North Central Philadelphia remains home to many of us who grew up in this historical and cultural haven. A short list of people, places and institutions associated with this community includes Jessie Redmon Fauset (novelist, poet, educator); Robert Purvis (abolitionist); Henry Ossawa Tanner (painter); Cecil B. Moore (civil rights activist and attorney); Sister Rosetta Tharpe (singer, songwriter, guitarist); Berean Institute (founded in 1899 as Berean Manual and Industrial School); Universal Improvement Association (founded by Marcus Garvey); and Opportunities Industrialization Center (founded by Rev. Leon Sullivan).
The preservation of this historic and iconic community deserves greater respect than it is receiving or has received from Temple University.
When historic preservation is rooted in community struggles for social justice, we can identify accidental preservationists and close the diversity gap in the preservation movement. To bring new partners to the table in this city, we must embrace John Coltrane’s Philadelphia just as much as we do Benjamin Franklin’s.
Saylor: Sometimes I paint a watercolor of a house that is soon to be demolished or one that has been allowed to deteriorate in an economically disadvantaged neighborhood. These artworks ask open questions: “How is it that we, as a society, have allowed this? What does it mean? How do we change?”
My involvement in Painting for Preservation—a Buffalo group of artists documenting historic and threatened places—was not as simple as I wanted it to be. Community members whom we approached would ask us, “Why are you coming here to paint? What do you hope to achieve? Are you aware of the consequences of your attentions?” These pointed questions and criticisms were indicative of our ignorance regarding what the neighborhoods in which we were working face. We must remain vigilant, ensuring that, when we work in distressed areas, we reach out to residents first to avoid any unintended effects of our actions.
Hibbert-Jones: My work addresses social justice because I tell stories or ask others to tell their stories and then bring those stories to larger audiences. I use animation, objects, and metaphor to tell and make visible a variety of stories. Occasionally, larger audiences broaden the impact of my work and expand the conversations.
In 2016 Talisman and I directed and produced Last Day of Freedom, an Oscar-nominated animated documentary that tells the story of one man, Bill Babbitt, deciding to stand by his brother, Manny—a veteran returning from war to face criminal charges, racist discrimination, and ultimately the death penalty. When Bill realized that Manny had committed a crime, he turned his brother in to the police to protect his family and community, only to be rejected and cast out of the family. Yet Bill was the only family member present at his brother’s execution, and he has since dedicated his life to speaking out against the death penalty.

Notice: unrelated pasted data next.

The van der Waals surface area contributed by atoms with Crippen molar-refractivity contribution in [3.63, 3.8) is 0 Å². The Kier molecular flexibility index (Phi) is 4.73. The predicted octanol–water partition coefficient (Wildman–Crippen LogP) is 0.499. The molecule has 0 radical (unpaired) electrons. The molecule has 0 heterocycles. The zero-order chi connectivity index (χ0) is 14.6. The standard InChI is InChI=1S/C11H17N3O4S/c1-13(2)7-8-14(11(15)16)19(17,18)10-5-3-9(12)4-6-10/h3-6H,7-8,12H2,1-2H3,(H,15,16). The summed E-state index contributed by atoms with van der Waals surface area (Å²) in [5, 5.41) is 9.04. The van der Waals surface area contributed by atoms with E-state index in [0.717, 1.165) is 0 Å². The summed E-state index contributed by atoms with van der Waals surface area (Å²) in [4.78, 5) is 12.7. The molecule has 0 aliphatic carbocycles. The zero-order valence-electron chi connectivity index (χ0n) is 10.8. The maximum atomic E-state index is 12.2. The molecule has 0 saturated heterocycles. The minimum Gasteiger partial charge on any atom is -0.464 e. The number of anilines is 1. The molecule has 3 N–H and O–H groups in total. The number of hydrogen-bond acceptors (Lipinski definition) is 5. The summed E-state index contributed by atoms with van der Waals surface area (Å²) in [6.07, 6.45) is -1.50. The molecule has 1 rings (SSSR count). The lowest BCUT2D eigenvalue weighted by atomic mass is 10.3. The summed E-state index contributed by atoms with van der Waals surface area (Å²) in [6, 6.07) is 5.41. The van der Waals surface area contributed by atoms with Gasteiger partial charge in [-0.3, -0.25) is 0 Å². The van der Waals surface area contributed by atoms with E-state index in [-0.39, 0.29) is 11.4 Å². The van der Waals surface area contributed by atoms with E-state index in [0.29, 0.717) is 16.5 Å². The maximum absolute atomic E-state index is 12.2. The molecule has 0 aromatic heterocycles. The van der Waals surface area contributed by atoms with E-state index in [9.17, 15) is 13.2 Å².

We made this movie in collaboration with the families of prisoners on death row and the Community Resource Initiative, a resource center working to support those families. It is a film about history, place, and belonging—and also about being outcast, rejected, and reviled and still belonging. The film was recently part of the World Coalition to End the Death Penalty in Helsinki; featured at a mental health forum at the University of California, Los Angeles; and played in Atlanta at a Race Forward conference on racial reconciliation.
I believe that remembering, demarcation, and preservation are integral to our sense of self and understanding of place, access, and human rights. I am reminded of the Equal Justice Initiative’s national memorial to victims of lynching, a remarkable example of connecting historic places and community activism. It’s hard to believe that no prominent monument or memorial previously existed to commemorate the African Americans who were lynched in the United States. Equal Justice Initiative has documented 4,000 racial terror lynchings of black men, women, and children, who were hanged, burned alive, shot, drowned, and beaten to death by white mobs between 1877 and 1950. This memorial connects historic places with community activism and inspires me by remembering through placemaking, storytelling, and building monuments to the everyday and to all parts of our histories.
Priya Chhaya is a public historian and the manager for online content and products at the National Trust for Historic Preservation. Follow her on Twitter @priyastoric.